And who and why was this video released to stir up trouble with those looking for a cause to riot?
Protesters largely honored calls for restraint Tuesday after the release of a dash-cam video showing a a white Chicago police officer shooting and killing a black teenager, with few arrests reported and only brief disruptions to city traffic.
City officials and community leaders had long braced for the footage of the death of 17-year-old Laquan McDonald at the hands of Officer Jason Van Dyke, who was charged with murder earlier Tuesday. They feared the kind of turmoil that occurred in cities such as Baltimore and Ferguson, Missouri, after young black men were slain by police or died in police custody.
Shortly after the video’s release, protesters began marching through city streets. Several hundred people blocked traffic on the near West Side. Some circled police cars in an intersection and chanted “16 shots.”
Demonstrators, at times numbering in the hundreds, streamed through streets in the downtown and near South Side areas, gathering at one point outside the police department’s District 1 headquarters.
Later, along Michigan Avenue, at least one person was detained, which led to a tense moment as protesters tried to prevent police from taking him away. Some threw plastic water bottles at officers and sat behind a police vehicle, refusing to move. Officers pulled them away, and the vehicle sped off. The Chicago Tribune reported that at least three people were detained by police, while one officer was taken to an ambulance with minor injuries.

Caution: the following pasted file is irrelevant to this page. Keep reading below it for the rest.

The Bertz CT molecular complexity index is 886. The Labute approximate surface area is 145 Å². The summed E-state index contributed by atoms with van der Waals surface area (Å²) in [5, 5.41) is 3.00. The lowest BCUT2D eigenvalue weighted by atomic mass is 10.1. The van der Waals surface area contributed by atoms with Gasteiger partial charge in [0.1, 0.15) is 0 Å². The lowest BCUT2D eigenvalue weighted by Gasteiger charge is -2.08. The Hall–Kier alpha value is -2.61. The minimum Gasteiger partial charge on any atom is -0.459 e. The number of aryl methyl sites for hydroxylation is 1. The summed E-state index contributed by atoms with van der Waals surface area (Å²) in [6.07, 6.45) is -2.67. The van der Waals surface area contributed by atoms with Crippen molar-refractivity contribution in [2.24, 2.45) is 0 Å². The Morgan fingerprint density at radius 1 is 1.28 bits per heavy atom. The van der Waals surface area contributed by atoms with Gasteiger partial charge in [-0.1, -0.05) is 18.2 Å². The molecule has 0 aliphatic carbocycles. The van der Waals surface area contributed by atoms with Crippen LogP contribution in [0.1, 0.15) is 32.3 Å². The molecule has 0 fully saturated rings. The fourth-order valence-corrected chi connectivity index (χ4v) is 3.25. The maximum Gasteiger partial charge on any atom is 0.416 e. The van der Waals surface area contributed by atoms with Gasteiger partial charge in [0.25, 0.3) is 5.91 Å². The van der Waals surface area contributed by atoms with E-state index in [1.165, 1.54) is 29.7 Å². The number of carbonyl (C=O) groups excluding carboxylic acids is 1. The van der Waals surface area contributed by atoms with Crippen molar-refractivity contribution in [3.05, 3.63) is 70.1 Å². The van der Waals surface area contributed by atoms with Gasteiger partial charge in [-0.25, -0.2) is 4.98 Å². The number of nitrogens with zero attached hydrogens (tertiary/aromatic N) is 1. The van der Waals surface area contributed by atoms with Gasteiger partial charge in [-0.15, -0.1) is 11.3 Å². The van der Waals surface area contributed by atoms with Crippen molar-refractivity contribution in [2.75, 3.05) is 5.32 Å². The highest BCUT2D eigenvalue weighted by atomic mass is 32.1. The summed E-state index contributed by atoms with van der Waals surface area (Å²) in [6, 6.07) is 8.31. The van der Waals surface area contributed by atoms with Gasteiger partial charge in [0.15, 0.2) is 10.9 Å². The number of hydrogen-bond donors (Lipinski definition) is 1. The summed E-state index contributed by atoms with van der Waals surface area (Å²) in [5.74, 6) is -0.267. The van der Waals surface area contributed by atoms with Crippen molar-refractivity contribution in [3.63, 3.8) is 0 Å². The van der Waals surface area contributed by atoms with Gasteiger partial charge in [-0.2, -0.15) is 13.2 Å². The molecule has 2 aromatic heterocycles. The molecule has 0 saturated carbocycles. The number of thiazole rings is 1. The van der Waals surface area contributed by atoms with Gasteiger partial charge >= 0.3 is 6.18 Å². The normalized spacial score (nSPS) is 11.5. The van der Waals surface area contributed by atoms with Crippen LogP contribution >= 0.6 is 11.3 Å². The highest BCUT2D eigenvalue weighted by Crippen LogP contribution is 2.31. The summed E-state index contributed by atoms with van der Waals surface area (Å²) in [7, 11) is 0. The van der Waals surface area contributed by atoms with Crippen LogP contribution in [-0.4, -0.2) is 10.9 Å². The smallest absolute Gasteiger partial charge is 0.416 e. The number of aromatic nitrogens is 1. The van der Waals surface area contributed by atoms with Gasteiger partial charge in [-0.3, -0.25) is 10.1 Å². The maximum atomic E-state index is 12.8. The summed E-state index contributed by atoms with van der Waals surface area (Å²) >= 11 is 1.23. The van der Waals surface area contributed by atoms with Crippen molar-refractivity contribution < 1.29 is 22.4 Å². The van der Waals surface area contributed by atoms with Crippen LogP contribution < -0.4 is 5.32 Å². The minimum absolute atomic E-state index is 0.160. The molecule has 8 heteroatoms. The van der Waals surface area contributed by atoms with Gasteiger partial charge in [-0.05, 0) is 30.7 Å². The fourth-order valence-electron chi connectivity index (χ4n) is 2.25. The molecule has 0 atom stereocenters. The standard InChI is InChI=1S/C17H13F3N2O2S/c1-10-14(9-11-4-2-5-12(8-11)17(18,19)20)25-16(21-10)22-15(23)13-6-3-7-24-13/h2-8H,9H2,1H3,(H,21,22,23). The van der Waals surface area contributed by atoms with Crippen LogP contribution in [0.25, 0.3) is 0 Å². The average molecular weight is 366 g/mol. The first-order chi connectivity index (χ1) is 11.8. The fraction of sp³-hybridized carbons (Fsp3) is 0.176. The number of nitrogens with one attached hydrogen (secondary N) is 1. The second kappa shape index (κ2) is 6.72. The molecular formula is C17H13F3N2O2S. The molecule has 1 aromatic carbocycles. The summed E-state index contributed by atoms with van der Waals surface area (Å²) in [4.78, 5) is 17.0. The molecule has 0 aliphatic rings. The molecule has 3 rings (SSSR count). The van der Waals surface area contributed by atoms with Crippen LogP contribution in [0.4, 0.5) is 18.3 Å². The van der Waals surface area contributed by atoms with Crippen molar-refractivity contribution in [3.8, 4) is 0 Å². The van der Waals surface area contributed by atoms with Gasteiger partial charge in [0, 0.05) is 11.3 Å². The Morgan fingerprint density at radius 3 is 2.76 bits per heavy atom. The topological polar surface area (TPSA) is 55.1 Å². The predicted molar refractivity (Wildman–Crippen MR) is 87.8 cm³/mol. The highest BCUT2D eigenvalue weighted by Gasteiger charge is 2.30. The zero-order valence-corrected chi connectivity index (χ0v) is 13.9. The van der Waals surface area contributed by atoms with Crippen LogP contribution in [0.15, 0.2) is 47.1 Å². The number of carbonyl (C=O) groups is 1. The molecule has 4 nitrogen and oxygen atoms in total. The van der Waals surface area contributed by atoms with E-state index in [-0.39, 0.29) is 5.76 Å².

The biggest group had mostly dissipated by 11 p.m., with a few dozen returning to the District 1 building. Another group of at least 50 people briefly blocked a busy expressway before walking toward a lakefront park.
Among the protesters was Justin Taylor, an 18-year-old University of Iowa student who returned home to Chicago for Thanksgiving.
“It’s powerful we’re coming together,” Taylor said. “Things like this happen too often.”
Protest groups are expected to stage more demonstrations in the days ahead, including one at City Hall scheduled for Wednesday and another seeking to block Michigan Avenue during Friday’s holiday shopping bonanza.